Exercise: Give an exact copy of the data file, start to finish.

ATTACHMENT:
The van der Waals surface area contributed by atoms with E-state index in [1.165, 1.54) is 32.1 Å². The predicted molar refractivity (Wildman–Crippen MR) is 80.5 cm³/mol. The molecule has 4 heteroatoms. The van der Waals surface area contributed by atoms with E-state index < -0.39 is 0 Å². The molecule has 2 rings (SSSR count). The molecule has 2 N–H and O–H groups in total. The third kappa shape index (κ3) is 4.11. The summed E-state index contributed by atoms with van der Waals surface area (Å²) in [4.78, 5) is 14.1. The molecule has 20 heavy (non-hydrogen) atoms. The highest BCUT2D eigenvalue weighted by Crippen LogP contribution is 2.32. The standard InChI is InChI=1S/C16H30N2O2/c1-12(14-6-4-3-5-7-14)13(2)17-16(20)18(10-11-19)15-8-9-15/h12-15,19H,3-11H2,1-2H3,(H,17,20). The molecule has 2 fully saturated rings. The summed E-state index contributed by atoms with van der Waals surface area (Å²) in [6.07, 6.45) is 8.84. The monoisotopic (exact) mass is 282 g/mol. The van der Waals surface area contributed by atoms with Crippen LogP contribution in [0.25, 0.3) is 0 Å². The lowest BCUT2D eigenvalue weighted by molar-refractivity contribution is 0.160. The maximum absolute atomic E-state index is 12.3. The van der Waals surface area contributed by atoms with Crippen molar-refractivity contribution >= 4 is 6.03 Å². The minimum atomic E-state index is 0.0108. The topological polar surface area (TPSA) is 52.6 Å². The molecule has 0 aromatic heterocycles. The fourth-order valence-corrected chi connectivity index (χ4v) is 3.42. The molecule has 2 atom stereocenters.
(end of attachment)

The van der Waals surface area contributed by atoms with E-state index in [1.165, 1.54) is 32.1 Å². The predicted molar refractivity (Wildman–Crippen MR) is 80.5 cm³/mol. The molecule has 4 heteroatoms. The van der Waals surface area contributed by atoms with E-state index < -0.39 is 0 Å². The molecule has 2 rings (SSSR count). The molecule has 2 N–H and O–H groups in total. The third kappa shape index (κ3) is 4.11. The summed E-state index contributed by atoms with van der Waals surface area (Å²) in [4.78, 5) is 14.1. The molecule has 20 heavy (non-hydrogen) atoms. The highest BCUT2D eigenvalue weighted by Crippen LogP contribution is 2.32. The standard InChI is InChI=1S/C16H30N2O2/c1-12(14-6-4-3-5-7-14)13(2)17-16(20)18(10-11-19)15-8-9-15/h12-15,19H,3-11H2,1-2H3,(H,17,20). The molecule has 2 fully saturated rings. The summed E-state index contributed by atoms with van der Waals surface area (Å²) in [6.07, 6.45) is 8.84. The monoisotopic (exact) mass is 282 g/mol. The van der Waals surface area contributed by atoms with Crippen LogP contribution in [0.25, 0.3) is 0 Å². The lowest BCUT2D eigenvalue weighted by molar-refractivity contribution is 0.160. The maximum absolute atomic E-state index is 12.3. The van der Waals surface area contributed by atoms with Crippen molar-refractivity contribution >= 4 is 6.03 Å². The minimum atomic E-state index is 0.0108. The topological polar surface area (TPSA) is 52.6 Å². The molecule has 0 aromatic heterocycles. The fourth-order valence-corrected chi connectivity index (χ4v) is 3.42. The molecule has 2 atom stereocenters.